All Aboard! 6 Books to Celebrate Amtrak’s Writing Residencies

View from train window

Have you heard? Amtrak is doing the coolest thing: sponsoring residencies for writers…on their trains! The concept is still in its infancy, but the unique concept is quickly gaining momentum via social media and moving full speed ahead (so many railway puns, so little space). The selection process for Amtrak’s 24 writing residences will begin on Monday, and they’re currently accepting applications. Go ahead and apply, we’ll wait.

While you cross your fingers and wait for your Amtrak residency to come in, check out the titles below, which prove what we already knew: trains and stories go hand in hand.

The Old Patagonian Expressby Paul Theroux
This travel writer extraordinaire has written a number of books about traveling by rail, but this one takes place closer to home. Theroux chronicles his journey from Boston to the southernmost points of Argentina on the Patagonian Express. He also captures the wide variety of characters he meets along the way, some famous and some not, all of whom annoy and confuse the writer. True, he’s a curmudgeon of the highest order, which isn’t everyone’s cup of tea, but watching him get bent out of shape in exotic locales is a lot of fun.

Murder on the Orient Express, by Agatha Christie
On a snowy winter night, a full-to-capacity Orient Express traveling from Istanbul to Paris is forced by a snowdrift to stop in its tracks. The next morning, a passenger is found murdered in his compartment…with the door locked from the inside. Enter Hercule Poirot, Christie’s genius detective, to solve the case! First published in 1933, this Christie classic was also adapted into a well-known film, with a cast of famous names including Lauren Bacall, Ingrid Bergman, and Sean Connery. But, as we all know, the book is always better than the movie.

Strangers on a Train, by Patricia Highsmith
When miserable Guy and psychopathic Bruno meet on a train, the outcome is inevitable: murder! When these strangers begin chatting, they realize that they each have someone in their lives who is making them miserable (an ex-wife and a father, respectively), and it’s then that Bruno hatches an evil plan of mutual benefit: each man will “take care of” the other’s problem. What happens when they get off the train, though, is enough to make any passenger on mass transit fake sleep the second someone sits beside them. This one was also made into a famous movie, by Alfred Hitchcock, but its worth a read even if you know the story.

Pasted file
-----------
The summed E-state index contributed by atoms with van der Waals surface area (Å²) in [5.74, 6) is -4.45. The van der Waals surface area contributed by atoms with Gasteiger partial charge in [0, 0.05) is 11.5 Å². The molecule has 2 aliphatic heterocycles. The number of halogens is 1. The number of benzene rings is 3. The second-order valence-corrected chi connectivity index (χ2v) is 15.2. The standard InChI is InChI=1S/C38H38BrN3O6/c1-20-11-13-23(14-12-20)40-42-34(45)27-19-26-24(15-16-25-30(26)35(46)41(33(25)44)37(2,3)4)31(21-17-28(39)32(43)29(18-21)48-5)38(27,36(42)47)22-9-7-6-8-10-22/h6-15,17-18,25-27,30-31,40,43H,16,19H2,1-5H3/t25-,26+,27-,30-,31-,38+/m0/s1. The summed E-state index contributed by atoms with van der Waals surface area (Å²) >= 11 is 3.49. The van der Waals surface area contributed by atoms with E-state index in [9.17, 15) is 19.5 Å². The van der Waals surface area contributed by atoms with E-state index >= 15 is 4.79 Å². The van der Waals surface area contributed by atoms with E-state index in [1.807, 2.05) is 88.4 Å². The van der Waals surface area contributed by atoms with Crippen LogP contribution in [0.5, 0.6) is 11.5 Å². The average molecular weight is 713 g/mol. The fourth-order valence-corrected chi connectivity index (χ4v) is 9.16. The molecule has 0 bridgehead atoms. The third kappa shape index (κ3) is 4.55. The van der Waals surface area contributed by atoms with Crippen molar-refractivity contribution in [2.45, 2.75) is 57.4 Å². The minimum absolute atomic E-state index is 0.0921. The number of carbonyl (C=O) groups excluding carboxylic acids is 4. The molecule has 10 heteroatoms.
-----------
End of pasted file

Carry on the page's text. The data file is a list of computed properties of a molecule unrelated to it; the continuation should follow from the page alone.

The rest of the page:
Stranger on a Train: Daydreaming and Smoking Around America with Interruptions, by Jenny Diski
This nonfiction title is part travelogue, part memoir, by a Brit who takes two cross-country trips across the states via Amtrak. Through a balance of introspection and observation, Diski captures the magic of what can happen on a long, winding train voyage—you can find a connection between the people around you, yourself, and the miles of land that are rolling by. The key, as Diski demonstrates, is having the patience and awareness to allow them all to meet.

John Henry Days, by Colson Whitehead
Everyone know the story of John Henry, right? The steel-driving man who built railroads and died trying to outrace the machine designed to replace him? Yep, that’s the one. This multi-voiced novel is set against the backdrop of the John Henry Days Festival, an annual celebration in Talcott, WV, which commemorates the folk hero. And Whitehead uses the goings on surrounding the festival to create a modern retelling of the folktale and to push readers to look at the consequences of a society that values production over all else, even if it kills you.

Drood, by Dan Simmons
OK, so this book isn’t centered around the rails like the others on this list, but it’s a train that is the crux of the novel here—or a train accident, to be exact. While traveling to London with his mistress, Charles Dickens is involved in a devastating train accident. A shadowy cloaked figure appears to Dickens among the wreckage, a presence that will haunt him for the rest of his life that is simply called Drood. Narrated by Wilkie Collins, Charles Dickens’ real-life frenemy and fellow writer, this tale is a haunting imagining of the origins of Dickens’ last and unfinished novel, The Mystery of Edwin Drood. Is Drood real? Is he a figment of Dickens’ imagination? Or are all of Collins’ suspicions byproducts of his growing opium dependency?  Victorian England, trains, Dickens, opium—what could be better?

What’s your favorite train travel–inspired read?

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